Helen Mirren fulfils the unofficial requirement for at least one British Dame to be in the running for a Best Actress Oscar, but the big story for home-grown talent this year involves two of our most celebrated comic writers: Nick Hornby and Armando Iannucci.
The duo will compete for the Best Adapted Screenplay award after their respective films An Education and In the Loop managed to confound the old stereotype about English humour failing to translate into laughs when it is screened to American audiences.
Many of Hornby's hugely successful novels have been made into films, but An Education represents his first Oscar nod. It was adapted from journalist Lynn Barber's coming-of-age memoir, about a 16-year-old schoolgirl who falls in love with an older man in the early 1960s.
Despite An Education's relatively paltry budget of just £4.5m, the BBC movie has already garnered almost twice that at the box office. It got three nominations, including Best Picture, and Best Actress for its young star Carey Mulligan, who was in her first major role.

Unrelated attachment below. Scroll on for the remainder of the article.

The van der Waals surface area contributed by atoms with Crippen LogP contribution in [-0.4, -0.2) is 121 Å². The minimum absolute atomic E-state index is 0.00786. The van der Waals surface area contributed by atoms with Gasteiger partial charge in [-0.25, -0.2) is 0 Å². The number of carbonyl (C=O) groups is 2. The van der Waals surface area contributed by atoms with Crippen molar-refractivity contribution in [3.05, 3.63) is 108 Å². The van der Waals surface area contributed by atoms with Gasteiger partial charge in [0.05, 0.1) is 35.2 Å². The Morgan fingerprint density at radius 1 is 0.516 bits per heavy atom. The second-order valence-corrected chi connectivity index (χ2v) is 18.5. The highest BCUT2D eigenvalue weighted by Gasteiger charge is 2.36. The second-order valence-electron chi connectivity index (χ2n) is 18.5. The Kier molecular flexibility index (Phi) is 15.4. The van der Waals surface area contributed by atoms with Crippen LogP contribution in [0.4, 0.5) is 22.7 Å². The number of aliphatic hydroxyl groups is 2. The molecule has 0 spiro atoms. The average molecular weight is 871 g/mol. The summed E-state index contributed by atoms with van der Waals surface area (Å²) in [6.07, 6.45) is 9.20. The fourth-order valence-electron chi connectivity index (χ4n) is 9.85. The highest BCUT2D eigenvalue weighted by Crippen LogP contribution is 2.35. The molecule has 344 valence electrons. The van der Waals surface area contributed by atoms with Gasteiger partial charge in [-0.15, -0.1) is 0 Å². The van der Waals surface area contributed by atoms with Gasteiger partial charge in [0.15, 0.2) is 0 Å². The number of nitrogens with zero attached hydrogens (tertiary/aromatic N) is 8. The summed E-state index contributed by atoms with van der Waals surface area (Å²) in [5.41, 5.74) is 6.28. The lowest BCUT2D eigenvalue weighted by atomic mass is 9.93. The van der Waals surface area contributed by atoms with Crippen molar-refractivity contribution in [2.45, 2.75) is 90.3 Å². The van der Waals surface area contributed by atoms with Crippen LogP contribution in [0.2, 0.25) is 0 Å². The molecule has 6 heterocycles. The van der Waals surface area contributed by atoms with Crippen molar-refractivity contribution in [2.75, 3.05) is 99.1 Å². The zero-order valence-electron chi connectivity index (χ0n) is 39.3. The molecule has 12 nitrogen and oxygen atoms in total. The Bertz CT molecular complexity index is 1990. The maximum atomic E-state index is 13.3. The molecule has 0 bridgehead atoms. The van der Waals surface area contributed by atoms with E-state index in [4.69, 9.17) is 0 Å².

"An Education is a small film, which is very true to the vision of its creators," Christine Langan, the head of BBC films, told The Independent yesterday. "The writing is very well observed, and it's great to see that the quirkiness of the British humour in it can be appreciated across the Atlantic."
Iannucci's satire In the Loop also represents a coup for the BBC. It was developed from his television show The Thick of It, and follows a fictional British Prime Minister and US President attempting to mislead their public into supporting a war in the Middle East.
"It's irreverent, fast, clever, funny and relentless in pursuit of the idiocy and egos of politicians and the mundanity of their corruption," added Langan. "So it's a great way of looking at universal frailties of the human condition."
Iannucci, who co-wrote the film with Jesse Armstrong, Simon Blackwell and Tony Roche, offered a somewhat less highbrow reaction. "Bloomin' heck!" he exclaimed on Twitter. "In the Loop nominated for Best Adapted Screenplay Oscar. Bonk me purple."
Other British contenders on 7 March will include Wallace & Gromit creator Nick Park, for his short animation A Matter of Loaf and Death. The BBC film Bright Star and the independent title The Young Victoria have received nods in technical categories.
Colin Firth could be the one to steal headlines, though. He is shortlisted for Best Actor for his stellar performance in A Single Man, Tom Ford's adaptation of the Christopher Isherwood novel about a bereaved, middle-aged gay man.
"I thought I was managing my expectations, but on hearing the news I discovered new and unfamiliar vocal tones," said Firth yesterday. "Perhaps I should do another musical."